Michael Wood, one of the Republicans running in thein Texas' 6th congressional district, is hoping to stand out in the race as an anti-Trump Republican, he told CBSN on Thursday.
"It's time for us to move past this man," Wood said in an interview with CBSN's Anne-Marie Green and Vladimir Duthiers. "I think that we need to do that now before we lose to Democrats in the midterms next year and the presidential election after that."
Wood, who is a Marine combat veteran and small business owner, is one of more than 22 candidates running in the state's special election to succeed Congressman Ron Wright, who died in February from complications from COVID-19. The North Texas seat represents the Dallas-Fort Worth area and has been held by Republicans since 1983.
"I'm in this race because this is the first battle for the soul of the Republican party," Wood said.
The candidate's decision to pursue politics is what he said was expedited following the tone and certain policies of Trump's presidential term, including the January 6 insurrection, which Wood said former President Trump "bears direct responsibility for."
His campaign in Tarrant County, Texas — which still accounts for many pro-Trump Republican voters — is what Wood described as a "tall mountain" to climb. However, Wood said that 30 to 35% of the Republican Party has indicated that they too are ready to move on from the previous president.
"Frankly I've been surprised with the number of people who have come up to me and said that they had been waiting on someone to say the things that I am saying; a Republican to speak plainly about what's happened in our country especially over the past few months," Wood said.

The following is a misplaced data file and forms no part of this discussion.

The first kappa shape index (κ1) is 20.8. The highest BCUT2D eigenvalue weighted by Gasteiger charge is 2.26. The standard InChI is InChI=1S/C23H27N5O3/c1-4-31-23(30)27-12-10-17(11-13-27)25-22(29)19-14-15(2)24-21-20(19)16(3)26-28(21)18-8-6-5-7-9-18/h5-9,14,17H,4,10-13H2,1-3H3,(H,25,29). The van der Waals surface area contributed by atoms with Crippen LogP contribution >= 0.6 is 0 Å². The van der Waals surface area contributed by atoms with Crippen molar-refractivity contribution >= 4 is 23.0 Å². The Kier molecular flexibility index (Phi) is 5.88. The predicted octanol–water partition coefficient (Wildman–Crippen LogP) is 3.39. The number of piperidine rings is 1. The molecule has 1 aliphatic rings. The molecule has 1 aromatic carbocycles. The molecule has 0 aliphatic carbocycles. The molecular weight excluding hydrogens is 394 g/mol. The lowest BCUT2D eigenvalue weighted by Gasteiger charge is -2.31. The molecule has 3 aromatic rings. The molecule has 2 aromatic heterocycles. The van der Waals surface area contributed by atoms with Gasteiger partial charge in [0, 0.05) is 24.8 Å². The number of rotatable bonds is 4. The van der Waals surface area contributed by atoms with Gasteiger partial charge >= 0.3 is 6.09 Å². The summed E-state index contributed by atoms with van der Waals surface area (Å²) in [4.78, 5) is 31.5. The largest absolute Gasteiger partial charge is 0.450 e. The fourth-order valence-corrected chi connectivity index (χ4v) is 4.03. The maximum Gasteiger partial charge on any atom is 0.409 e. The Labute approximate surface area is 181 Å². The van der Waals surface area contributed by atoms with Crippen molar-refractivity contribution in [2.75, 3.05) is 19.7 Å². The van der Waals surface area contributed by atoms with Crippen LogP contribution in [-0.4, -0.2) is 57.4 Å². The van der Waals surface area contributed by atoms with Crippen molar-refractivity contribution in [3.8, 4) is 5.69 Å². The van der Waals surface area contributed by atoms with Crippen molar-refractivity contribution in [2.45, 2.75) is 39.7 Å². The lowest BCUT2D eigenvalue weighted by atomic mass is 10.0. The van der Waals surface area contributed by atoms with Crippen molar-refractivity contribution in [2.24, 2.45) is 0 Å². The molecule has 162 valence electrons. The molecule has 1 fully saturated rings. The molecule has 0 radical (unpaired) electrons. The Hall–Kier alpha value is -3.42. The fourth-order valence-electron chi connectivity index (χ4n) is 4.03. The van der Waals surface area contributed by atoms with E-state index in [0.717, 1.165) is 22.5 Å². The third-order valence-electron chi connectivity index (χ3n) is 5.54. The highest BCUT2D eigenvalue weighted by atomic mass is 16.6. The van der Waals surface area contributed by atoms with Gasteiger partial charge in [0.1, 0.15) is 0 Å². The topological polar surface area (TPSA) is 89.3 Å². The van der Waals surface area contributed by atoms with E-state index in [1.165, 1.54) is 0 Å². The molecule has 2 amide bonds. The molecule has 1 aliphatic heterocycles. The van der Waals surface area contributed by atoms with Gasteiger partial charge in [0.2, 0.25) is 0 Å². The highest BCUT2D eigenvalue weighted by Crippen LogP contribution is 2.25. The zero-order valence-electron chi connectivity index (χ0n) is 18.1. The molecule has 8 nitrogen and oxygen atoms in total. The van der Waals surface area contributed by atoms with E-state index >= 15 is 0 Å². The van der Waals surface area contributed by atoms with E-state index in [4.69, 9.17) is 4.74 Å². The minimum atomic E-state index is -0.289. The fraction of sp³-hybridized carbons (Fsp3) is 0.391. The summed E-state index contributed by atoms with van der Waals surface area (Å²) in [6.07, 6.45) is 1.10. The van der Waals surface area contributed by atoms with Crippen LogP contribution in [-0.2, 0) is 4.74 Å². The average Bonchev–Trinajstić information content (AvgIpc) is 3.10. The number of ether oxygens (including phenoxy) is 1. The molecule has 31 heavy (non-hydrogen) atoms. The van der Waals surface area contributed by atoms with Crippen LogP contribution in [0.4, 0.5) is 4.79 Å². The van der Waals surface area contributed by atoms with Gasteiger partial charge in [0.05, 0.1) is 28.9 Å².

Aside from anti-Trump pillars of his campaign, the Midland, Texas native also is pushing for a more modest infrastructure plan than President Joe Biden's $2 trillion dollar proposal. He said that infrastructure problems in the nation and in his state, which saw major issues in the past year, can be addressed with a plan in the range of $300 to $500 billion dollars.
The veteran, who was deployed in Afghanistan for two tours, also said that he agreed with Mr. Biden's recent decision to withdraw troops from Afghanistan after the 20 years spent fighting in the country against the Taliban and al-Qaeda.
"We can have a robust anti-terrorism policy towards Afghanistan that doesn't require an incredible amount of troops on the ground," Wood said. "I think this is just, from a moral and a strategic point of view, the right move but it is very difficult."
Wood also told CBSN that he supports Mr. Trump's "the Migrant Protection Protocols, was first implemented in January 2019 and sent asylum seekers to return back to Mexico while waiting for their U.S. immigration proceedings." policy and said that he hopes that it will be reinstated. The policy, also referred to as
"This isn't going to be solved through litigation," Wood said. "The immigration problem as a whole ultimately has to be solved through Congress, through legislation."
In a little more than two weeks, Wood face against two former Trump administration officials, 11 Republicans, and 10 Democrats in the polls at the state's special all-party election.